Does Mandatory IFRS Adoption Affect Crash Risk?
The Accounting Review, Forthcoming
50 Pages Posted: 29 Nov 2011 Last revised: 5 Jan 2015
Date Written: October 1, 2011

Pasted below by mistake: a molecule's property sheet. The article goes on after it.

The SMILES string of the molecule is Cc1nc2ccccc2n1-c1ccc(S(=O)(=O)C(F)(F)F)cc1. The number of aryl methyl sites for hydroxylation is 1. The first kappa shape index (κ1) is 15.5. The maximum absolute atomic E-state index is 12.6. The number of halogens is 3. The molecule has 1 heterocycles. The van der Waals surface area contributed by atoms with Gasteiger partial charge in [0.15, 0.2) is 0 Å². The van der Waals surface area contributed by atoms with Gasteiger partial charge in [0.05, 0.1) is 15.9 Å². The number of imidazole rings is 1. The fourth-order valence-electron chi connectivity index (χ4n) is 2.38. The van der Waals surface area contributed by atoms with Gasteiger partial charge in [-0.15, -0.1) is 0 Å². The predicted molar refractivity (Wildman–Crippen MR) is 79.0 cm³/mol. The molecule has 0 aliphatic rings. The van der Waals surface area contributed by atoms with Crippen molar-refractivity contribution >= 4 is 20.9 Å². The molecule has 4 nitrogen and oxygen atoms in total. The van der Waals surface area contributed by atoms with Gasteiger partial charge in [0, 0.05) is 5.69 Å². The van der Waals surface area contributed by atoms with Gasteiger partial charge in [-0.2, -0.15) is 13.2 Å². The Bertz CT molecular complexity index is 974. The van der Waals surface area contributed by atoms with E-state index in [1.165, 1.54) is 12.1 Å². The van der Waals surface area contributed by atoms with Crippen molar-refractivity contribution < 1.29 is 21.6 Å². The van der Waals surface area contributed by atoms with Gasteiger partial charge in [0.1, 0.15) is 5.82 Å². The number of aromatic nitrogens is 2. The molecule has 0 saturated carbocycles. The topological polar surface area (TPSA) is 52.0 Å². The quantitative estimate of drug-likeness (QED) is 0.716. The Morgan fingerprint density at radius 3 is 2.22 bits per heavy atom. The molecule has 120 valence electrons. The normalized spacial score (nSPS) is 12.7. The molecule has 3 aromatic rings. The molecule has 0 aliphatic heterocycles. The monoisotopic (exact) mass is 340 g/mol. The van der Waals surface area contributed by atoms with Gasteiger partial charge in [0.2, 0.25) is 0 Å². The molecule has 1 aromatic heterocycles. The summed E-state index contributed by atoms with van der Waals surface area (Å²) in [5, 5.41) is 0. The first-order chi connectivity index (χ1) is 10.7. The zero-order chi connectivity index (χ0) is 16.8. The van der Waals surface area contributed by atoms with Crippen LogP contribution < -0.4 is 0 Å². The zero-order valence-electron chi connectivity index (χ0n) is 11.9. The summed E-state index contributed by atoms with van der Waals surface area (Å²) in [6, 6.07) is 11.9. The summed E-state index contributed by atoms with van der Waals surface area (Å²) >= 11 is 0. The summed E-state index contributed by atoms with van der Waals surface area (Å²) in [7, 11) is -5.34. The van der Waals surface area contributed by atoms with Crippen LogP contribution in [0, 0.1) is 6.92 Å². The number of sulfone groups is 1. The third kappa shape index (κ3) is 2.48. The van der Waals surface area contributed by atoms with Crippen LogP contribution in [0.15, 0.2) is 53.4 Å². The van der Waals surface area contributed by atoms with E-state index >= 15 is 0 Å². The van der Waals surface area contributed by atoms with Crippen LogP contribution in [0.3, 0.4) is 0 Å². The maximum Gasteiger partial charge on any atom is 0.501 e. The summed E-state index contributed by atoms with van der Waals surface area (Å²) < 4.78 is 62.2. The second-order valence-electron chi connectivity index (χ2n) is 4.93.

We examine the impact of mandatory IFRS adoption on firm-level “crash risk,” defined as the frequency of extreme negative stock returns. An important feature of our study is that we separately analyze industrial firms and firms in finance-related industries. This is important because IFRS adoption is likely to affect industrial firms through different mechanisms than financial firms, and as a result may affect crash risk differently. We find that for companies in poor information environments, crash risk decreases among industrial firms and increases among financial firms after the IFRS mandate. We also find that crash risk decreases relatively more among industrial firms where IFRS results in more credible changes to local GAAP, and that crash risk increases relatively more among banks with less restrictive regulations. In addition, we find that earnings volatility declines after IFRS adoption for industrial firms but increases for financial firms. Overall, our findings are consistent with mandatory IFRS adoption decreasing crash risk among industrial firms by improving reporting quality, and increasing crash risk among financial firms by inducing greater volatility and affording more opportunities for manipulation.
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